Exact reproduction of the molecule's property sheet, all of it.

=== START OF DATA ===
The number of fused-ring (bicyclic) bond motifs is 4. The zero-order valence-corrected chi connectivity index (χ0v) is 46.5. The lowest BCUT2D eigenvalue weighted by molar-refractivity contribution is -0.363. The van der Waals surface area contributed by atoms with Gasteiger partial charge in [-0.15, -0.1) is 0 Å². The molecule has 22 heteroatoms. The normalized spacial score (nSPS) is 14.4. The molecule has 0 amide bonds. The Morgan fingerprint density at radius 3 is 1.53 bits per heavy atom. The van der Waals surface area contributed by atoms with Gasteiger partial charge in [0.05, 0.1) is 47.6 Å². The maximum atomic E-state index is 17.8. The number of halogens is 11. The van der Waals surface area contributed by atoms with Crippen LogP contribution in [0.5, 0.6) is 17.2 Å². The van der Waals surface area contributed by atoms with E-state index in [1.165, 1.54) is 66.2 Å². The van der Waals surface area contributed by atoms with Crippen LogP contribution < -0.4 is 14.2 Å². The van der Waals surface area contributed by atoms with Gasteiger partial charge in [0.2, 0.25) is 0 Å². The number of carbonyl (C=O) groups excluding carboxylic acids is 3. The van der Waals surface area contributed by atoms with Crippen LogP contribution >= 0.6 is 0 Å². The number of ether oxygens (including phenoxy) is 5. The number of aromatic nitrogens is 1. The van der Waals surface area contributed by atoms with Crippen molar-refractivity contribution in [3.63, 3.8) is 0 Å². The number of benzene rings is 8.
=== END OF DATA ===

The number of fused-ring (bicyclic) bond motifs is 4. The zero-order valence-corrected chi connectivity index (χ0v) is 46.5. The lowest BCUT2D eigenvalue weighted by molar-refractivity contribution is -0.363. The van der Waals surface area contributed by atoms with Gasteiger partial charge in [-0.15, -0.1) is 0 Å². The molecule has 22 heteroatoms. The normalized spacial score (nSPS) is 14.4. The molecule has 0 amide bonds. The Morgan fingerprint density at radius 3 is 1.53 bits per heavy atom. The van der Waals surface area contributed by atoms with Gasteiger partial charge in [0.05, 0.1) is 47.6 Å². The maximum atomic E-state index is 17.8. The number of halogens is 11. The van der Waals surface area contributed by atoms with Crippen LogP contribution in [0.5, 0.6) is 17.2 Å². The van der Waals surface area contributed by atoms with E-state index in [1.165, 1.54) is 66.2 Å². The van der Waals surface area contributed by atoms with Crippen LogP contribution < -0.4 is 14.2 Å². The van der Waals surface area contributed by atoms with Gasteiger partial charge in [0.2, 0.25) is 0 Å². The number of carbonyl (C=O) groups excluding carboxylic acids is 3. The van der Waals surface area contributed by atoms with Crippen LogP contribution >= 0.6 is 0 Å². The number of ether oxygens (including phenoxy) is 5. The number of aromatic nitrogens is 1. The van der Waals surface area contributed by atoms with Crippen molar-refractivity contribution in [3.63, 3.8) is 0 Å². The number of benzene rings is 8.